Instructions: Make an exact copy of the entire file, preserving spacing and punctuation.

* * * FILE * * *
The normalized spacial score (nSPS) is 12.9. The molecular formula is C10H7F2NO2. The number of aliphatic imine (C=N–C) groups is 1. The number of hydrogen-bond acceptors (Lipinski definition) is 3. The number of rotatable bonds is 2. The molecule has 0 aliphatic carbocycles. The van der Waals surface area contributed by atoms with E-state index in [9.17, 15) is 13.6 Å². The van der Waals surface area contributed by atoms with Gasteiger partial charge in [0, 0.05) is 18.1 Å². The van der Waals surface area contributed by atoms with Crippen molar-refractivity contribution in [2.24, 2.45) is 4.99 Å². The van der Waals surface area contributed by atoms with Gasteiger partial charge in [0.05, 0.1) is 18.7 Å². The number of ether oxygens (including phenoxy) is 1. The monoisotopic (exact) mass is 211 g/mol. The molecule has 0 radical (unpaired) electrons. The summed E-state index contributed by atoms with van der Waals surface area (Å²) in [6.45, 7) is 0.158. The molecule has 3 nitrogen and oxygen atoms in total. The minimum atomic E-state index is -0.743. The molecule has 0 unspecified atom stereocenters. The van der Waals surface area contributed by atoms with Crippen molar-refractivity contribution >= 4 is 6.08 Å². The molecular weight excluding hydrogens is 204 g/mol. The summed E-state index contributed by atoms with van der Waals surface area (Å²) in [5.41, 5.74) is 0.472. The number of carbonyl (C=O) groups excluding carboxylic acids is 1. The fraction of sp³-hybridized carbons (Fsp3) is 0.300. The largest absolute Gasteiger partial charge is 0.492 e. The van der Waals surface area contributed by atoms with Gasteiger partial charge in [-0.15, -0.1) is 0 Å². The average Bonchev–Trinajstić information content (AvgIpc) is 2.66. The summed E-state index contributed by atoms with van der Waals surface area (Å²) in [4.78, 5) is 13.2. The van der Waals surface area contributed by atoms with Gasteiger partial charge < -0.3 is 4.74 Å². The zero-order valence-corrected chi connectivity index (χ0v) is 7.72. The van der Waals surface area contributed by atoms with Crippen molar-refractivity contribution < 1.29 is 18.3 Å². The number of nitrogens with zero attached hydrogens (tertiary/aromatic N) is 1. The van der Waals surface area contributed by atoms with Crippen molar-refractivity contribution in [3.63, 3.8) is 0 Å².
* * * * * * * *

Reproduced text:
The normalized spacial score (nSPS) is 12.9. The molecular formula is C10H7F2NO2. The number of aliphatic imine (C=N–C) groups is 1. The number of hydrogen-bond acceptors (Lipinski definition) is 3. The number of rotatable bonds is 2. The molecule has 0 aliphatic carbocycles. The van der Waals surface area contributed by atoms with E-state index in [9.17, 15) is 13.6 Å². The van der Waals surface area contributed by atoms with Gasteiger partial charge in [0, 0.05) is 18.1 Å². The van der Waals surface area contributed by atoms with Crippen molar-refractivity contribution in [2.24, 2.45) is 4.99 Å². The van der Waals surface area contributed by atoms with Gasteiger partial charge in [0.05, 0.1) is 18.7 Å². The number of ether oxygens (including phenoxy) is 1. The monoisotopic (exact) mass is 211 g/mol. The molecule has 0 radical (unpaired) electrons. The summed E-state index contributed by atoms with van der Waals surface area (Å²) in [6.45, 7) is 0.158. The molecule has 3 nitrogen and oxygen atoms in total. The minimum atomic E-state index is -0.743. The molecule has 0 unspecified atom stereocenters. The van der Waals surface area contributed by atoms with Crippen molar-refractivity contribution >= 4 is 6.08 Å². The molecular weight excluding hydrogens is 204 g/mol. The summed E-state index contributed by atoms with van der Waals surface area (Å²) in [5.41, 5.74) is 0.472. The number of carbonyl (C=O) groups excluding carboxylic acids is 1. The fraction of sp³-hybridized carbons (Fsp3) is 0.300. The largest absolute Gasteiger partial charge is 0.492 e. The van der Waals surface area contributed by atoms with Gasteiger partial charge in [-0.15, -0.1) is 0 Å². The average Bonchev–Trinajstić information content (AvgIpc) is 2.66. The summed E-state index contributed by atoms with van der Waals surface area (Å²) in [4.78, 5) is 13.2. The van der Waals surface area contributed by atoms with Gasteiger partial charge < -0.3 is 4.74 Å². The zero-order valence-corrected chi connectivity index (χ0v) is 7.72. The van der Waals surface area contributed by atoms with Crippen molar-refractivity contribution < 1.29 is 18.3 Å². The number of nitrogens with zero attached hydrogens (tertiary/aromatic N) is 1. The van der Waals surface area contributed by atoms with Crippen molar-refractivity contribution in [3.63, 3.8) is 0 Å².